Pakistani authorities have arrested several suspected Al Qaeda (search) militants, including two high-ranked terrorists sought by the United States, officials said Tuesday.

Interior Minister Faisal Saleh Hayyat told Pakistan's Geo television that authorities had nabbed two "high-level Al Qaeda terrorists" who have U.S. bounties on their heads. He said the men were arrested in Punjab province in the past two days but did not identify them.

A high-ranking intelligence official told The Associated Press that three Al Qaeda suspects — two Pakistanis and a foreigner — were arrested on a road near Lahore, and five grenades and two AK-47 (search) rifles were found in the sports utility vehicle they were driving.

The official also said that a policeman, Raja Waqar, assigned to the office of Punjab province's top politician was arrested for allegedly giving Al Qaeda linked groups information on the whereabouts of top government officials.

It was not immediately clear if any of those suspects included the two wanted by the United States, or how many people had been arrested in the past few days.

Some of the suspects detained are believed to be linked to others in custody who provided intelligence leading to the arrest of a key fugitive and Washington's issuing a terror attack warning, officials said.

Another detainee identified himself as Juma Ibrahim, a Syrian. He was arrested Sunday at a bus station in Hafizabad, a town near Lahore, and was turned over to Pakistan's spy agency, said district police chief Aslam Ghauri.

A government official, speaking on condition of anonymity, said a third man was arrested trying to board a plane in Lahore with questionable documents. He gave no further details.

It was not clear how significant the latest detainees were, but the official said they were believed to be linked to other Al Qaeda suspects in custody, including a computer expert identified as Mohammad Naeem Noor Khan (search ) who was arrested July 13.

Information provided by Khan led to the arrest in eastern Gujrat on July 25 of Ahmed Khalfan Ghailani (search ), a Tanzanian Al Qaeda suspect wanted in the United States for the 1998 twin East Africa embassy bombings, said an intelligence official in Lahore who was involved in the raid on Ghailani.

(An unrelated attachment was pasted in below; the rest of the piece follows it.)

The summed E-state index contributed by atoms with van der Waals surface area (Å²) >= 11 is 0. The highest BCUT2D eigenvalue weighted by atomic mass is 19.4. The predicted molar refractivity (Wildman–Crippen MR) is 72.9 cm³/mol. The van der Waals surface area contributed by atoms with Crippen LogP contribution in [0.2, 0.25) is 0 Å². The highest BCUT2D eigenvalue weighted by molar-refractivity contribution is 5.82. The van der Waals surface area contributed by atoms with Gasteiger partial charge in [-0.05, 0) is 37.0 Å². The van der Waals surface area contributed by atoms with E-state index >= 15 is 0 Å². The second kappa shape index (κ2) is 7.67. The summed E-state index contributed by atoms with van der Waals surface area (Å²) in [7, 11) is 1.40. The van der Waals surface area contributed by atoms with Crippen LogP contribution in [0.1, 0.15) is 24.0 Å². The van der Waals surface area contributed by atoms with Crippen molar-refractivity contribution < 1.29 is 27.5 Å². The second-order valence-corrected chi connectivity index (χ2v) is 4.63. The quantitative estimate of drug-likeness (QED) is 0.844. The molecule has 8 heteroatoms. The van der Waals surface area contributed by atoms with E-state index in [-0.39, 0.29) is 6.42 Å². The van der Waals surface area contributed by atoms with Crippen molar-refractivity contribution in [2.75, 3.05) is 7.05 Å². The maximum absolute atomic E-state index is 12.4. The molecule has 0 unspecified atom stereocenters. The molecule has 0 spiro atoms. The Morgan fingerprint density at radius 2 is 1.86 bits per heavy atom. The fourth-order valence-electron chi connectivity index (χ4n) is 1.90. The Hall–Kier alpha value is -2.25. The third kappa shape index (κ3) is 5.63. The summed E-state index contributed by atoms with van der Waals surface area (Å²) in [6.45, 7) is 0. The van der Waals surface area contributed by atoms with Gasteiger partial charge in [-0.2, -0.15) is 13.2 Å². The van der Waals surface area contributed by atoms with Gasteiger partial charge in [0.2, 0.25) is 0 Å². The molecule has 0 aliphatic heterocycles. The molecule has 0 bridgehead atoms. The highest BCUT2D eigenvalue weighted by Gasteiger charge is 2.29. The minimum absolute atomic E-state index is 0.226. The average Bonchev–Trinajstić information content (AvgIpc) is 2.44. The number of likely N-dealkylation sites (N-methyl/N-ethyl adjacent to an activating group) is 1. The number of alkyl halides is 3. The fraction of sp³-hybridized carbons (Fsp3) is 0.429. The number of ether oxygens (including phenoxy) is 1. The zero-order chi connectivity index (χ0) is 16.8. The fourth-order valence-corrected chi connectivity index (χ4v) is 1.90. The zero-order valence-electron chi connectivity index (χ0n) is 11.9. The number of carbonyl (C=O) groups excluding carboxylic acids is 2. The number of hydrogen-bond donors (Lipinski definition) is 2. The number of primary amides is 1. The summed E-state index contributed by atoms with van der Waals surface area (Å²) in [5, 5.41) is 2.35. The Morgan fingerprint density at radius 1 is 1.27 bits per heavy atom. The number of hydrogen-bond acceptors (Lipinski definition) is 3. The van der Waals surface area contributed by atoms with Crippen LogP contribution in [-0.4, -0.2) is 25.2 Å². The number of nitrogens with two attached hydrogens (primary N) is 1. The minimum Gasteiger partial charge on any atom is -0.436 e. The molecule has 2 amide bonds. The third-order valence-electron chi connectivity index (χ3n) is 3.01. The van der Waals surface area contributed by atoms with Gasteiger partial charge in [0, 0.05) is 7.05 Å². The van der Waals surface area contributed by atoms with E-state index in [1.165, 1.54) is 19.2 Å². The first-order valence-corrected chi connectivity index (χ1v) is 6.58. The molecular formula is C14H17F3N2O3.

Information Minister Sheikh Rashid Ahmed said Monday that Ghailani's computers contained e-mails with instructions for attacks in the United States and Britain.

Intelligence gained from Khan's and other arrests was a major factor in U.S. Homeland Security Secretary Tom Ridge's decision to issue a warning Sunday about a possible Al Qaeda attack on prominent financial institutions in New York, Washington and Newark, N.J.

Pakistani officials are also pointing to the arrest in June of Masrab Arochi — nephew of former Al Qaeda No. 3 Khalid Shaikh Mohammed (search ) — as providing useful intelligence. Arochi was among 10 suspects arrested in raids in the southern port city of Karachi.

An intelligence official in the capital, Islamabad, said Arochi led police to a network of Al Qaeda operatives and that several as-yet-undisclosed arrests have been made. He would not confirm any direct link between Arochi and the arrest of Khan, the computer expert, but said Arochi has been made available to U.S. intelligence agents.

Pakistan has vowed not to turn him over to the United States.

Meanwhile, details emerged about the hunt that led authorities to Ghailani, the suspect in the U.S. Embassy bombings in Kenya and Tanzania that killed more than 200 people — including 12 Americans.

Ghailani arrived in Pakistan on a Kenyan Airlines flight to Karachi on Aug. 6, 1998, a day before the attacks. He was a ghost until his arrest nearly six years later, apparently as he planned to flee the country.

A senior intelligence official told The Associated Press that Ghailani spent some time in the tribal area of South Waziristan (search ) before traveling in recent weeks to Gujrat. Al Qaeda "facilitators" arranged for him to hide in several local houses in the tribal area and stay out of sight, said the official, who asked that his name not be used.

Officials also believe Ghailani was in hiding for a while in the southern port city of Karachi, home to a number of local extremist groups as well as Al Qaeda, and in Lahore.

"We were searching for him for a while and we were several days behind him in different cities, until the moment was right and we caught him," the senior Pakistani government official said.

Raja Munawar Hussain, the police chief in Gujrat, told AP that a front man who leased a car and opened a bank account for Ghailani also was arrested.

The police chief also said that during the 12-long shootout that led to Ghailani's arrest, he received several threatening calls on his cell phone in English and Urdu, Pakistan's main language.

'"The people inside the house are serving Islam and any harm to them will be dangerous for you,"' Hussain said the caller warned him.

"They were highly organized terrorists. They were so well informed that they remained in touch with their men (on the outside) during the raid."